Smart Home Devices Raise Data Privacy Concerns

Consumer group Which? has sounded the alarm on smart home devices collecting excessive user data. Google thermostats, LG washing machines, and Sony TVs are just a few examples of devices asking for more information than necessary.

Unnecessary Data Collection

Google thermostats have been found to ask for users’ location and contacts during the setup process. LG washing machines go a step further, asking for your birth date.

Rocio Concha, Which?’s director of policy and advocacy, demands better guidelines. “Firms should not collect more data than they need to provide the service that’s on offer,” she said.

Sharing with Social Media

Data collected by these devices is often shared with companies like Meta, owner of Facebook and Instagram, and social media platform TikTok. UK laws mandate transparency around data collection and usage, but many users are not fully aware of these details.

According to a Which? survey, one-third of respondents admitted they don’t read a device’s privacy policy, and most only skim through it.

Excessive Documentation

Privacy policies can be daunting. For example, Google Nest’s policy documentation is over 20,000 words long, discouraging users from reading it thoroughly.

Rocio Concha suggests that the Information Commissioner’s Office should update its guidelines to improve consumer protection.

Surveillance Risks

Smart cameras and doorbells from Ezviz are particularly data-hungry and share user data with multiple companies.

These devices pose an increased risk of data leakage, sharing information with Google, Meta, Huawei, and TikTok’s business marketing unit Pangle.


The Role of Manufacturers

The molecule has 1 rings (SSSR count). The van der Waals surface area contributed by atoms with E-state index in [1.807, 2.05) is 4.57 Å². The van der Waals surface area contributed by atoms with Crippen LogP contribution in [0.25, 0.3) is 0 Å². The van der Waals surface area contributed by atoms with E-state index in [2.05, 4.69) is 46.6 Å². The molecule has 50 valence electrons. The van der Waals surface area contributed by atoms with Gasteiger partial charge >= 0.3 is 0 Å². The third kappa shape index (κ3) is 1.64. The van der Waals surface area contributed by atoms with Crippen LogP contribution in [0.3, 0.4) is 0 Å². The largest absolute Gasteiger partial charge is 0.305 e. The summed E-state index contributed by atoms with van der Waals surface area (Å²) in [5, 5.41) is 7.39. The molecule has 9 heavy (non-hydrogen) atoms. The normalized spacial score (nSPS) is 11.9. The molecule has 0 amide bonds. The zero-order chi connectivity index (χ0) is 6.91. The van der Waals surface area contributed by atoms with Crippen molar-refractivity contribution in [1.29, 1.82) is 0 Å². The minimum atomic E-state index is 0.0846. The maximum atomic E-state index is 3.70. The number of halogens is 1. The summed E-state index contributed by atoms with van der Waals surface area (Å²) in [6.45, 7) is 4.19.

Cyber security and data protection concerns are barriers to consumer trust. Manufacturers are often unclear about the extent and purpose of data collection, causing mistrust among users.

One study found that 81% of respondents identified privacy, security, and hacking as their primary concerns.

Second-hand Market Challenges

Data security concerns don’t stop at first-hand users. Second-hand smart devices can store personal information, posing a risk for new users.

Manufacturers are required by GDPR to make sure the appliance can be reset to factory settings for new users.

Tips for Consumers


  • Opt out of unnecessary data collection during setup.
  • Review permission requests on iOS and Android before downloading an app.
  • Limit or deny each app’s access to personal data in your phone settings.
  • Set voice recordings to be deleted automatically after a period.

    Manufacturers Must Do Better

    Consumer groups argue that manufacturers should be transparent about data collection. Rocio Concha advises that there should be “transparency over data sharing and the ability to opt in or out at the consumer’s discretion.”

    Data Ownership Ambiguity

    Another concern is the ambiguity about who owns the machine-generated data. Consumers are worried about the invasion of their privacy, and manufacturers face the task of clarifying data usage policies.

    Not All Data is Sensitive

    Some stakeholders argue that data privacy may not be a huge concern if the data collected is not sensitive, such as information from a washing machine or dishwasher.

    Consumers’ Role

    Consumers should stay alert to protect their personal information. Being well-informed allows you to make smarter decisions about data security. In the words of Rocio Concha, “Firms should not amass more data than necessary.”